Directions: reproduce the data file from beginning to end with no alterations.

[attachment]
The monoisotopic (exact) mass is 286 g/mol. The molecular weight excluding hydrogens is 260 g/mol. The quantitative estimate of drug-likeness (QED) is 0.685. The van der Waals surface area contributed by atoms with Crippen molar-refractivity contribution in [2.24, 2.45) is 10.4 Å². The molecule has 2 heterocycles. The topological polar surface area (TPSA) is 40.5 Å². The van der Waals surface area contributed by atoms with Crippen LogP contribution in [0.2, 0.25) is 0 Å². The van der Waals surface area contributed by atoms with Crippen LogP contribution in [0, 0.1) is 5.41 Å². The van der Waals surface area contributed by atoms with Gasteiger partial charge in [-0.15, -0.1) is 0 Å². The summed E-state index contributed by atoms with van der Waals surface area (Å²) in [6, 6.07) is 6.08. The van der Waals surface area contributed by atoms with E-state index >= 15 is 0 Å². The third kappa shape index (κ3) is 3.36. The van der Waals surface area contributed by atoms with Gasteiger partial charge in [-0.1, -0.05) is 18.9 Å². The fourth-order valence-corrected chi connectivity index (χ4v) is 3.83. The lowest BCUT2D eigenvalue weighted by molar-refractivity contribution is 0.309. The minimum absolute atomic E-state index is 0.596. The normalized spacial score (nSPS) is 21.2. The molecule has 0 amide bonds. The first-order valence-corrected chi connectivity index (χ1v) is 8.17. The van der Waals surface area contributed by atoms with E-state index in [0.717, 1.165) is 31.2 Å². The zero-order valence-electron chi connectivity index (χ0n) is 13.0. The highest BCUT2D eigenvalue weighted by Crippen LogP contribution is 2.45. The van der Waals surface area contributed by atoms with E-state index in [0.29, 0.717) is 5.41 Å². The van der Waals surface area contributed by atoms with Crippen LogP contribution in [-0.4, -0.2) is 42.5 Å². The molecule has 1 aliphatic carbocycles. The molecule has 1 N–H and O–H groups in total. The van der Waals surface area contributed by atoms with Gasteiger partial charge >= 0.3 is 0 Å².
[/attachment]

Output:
The monoisotopic (exact) mass is 286 g/mol. The molecular weight excluding hydrogens is 260 g/mol. The quantitative estimate of drug-likeness (QED) is 0.685. The van der Waals surface area contributed by atoms with Crippen molar-refractivity contribution in [2.24, 2.45) is 10.4 Å². The molecule has 2 heterocycles. The topological polar surface area (TPSA) is 40.5 Å². The van der Waals surface area contributed by atoms with Crippen LogP contribution in [0.2, 0.25) is 0 Å². The van der Waals surface area contributed by atoms with Crippen LogP contribution in [0, 0.1) is 5.41 Å². The van der Waals surface area contributed by atoms with Gasteiger partial charge in [-0.15, -0.1) is 0 Å². The summed E-state index contributed by atoms with van der Waals surface area (Å²) in [6, 6.07) is 6.08. The van der Waals surface area contributed by atoms with E-state index >= 15 is 0 Å². The third kappa shape index (κ3) is 3.36. The van der Waals surface area contributed by atoms with Gasteiger partial charge in [-0.1, -0.05) is 18.9 Å². The fourth-order valence-corrected chi connectivity index (χ4v) is 3.83. The lowest BCUT2D eigenvalue weighted by molar-refractivity contribution is 0.309. The minimum absolute atomic E-state index is 0.596. The normalized spacial score (nSPS) is 21.2. The molecule has 0 amide bonds. The first-order valence-corrected chi connectivity index (χ1v) is 8.17. The van der Waals surface area contributed by atoms with E-state index in [0.717, 1.165) is 31.2 Å². The zero-order valence-electron chi connectivity index (χ0n) is 13.0. The highest BCUT2D eigenvalue weighted by Crippen LogP contribution is 2.45. The van der Waals surface area contributed by atoms with E-state index in [0.29, 0.717) is 5.41 Å². The van der Waals surface area contributed by atoms with Crippen LogP contribution in [-0.4, -0.2) is 42.5 Å². The molecule has 1 aliphatic carbocycles. The molecule has 1 N–H and O–H groups in total. The van der Waals surface area contributed by atoms with Gasteiger partial charge >= 0.3 is 0 Å².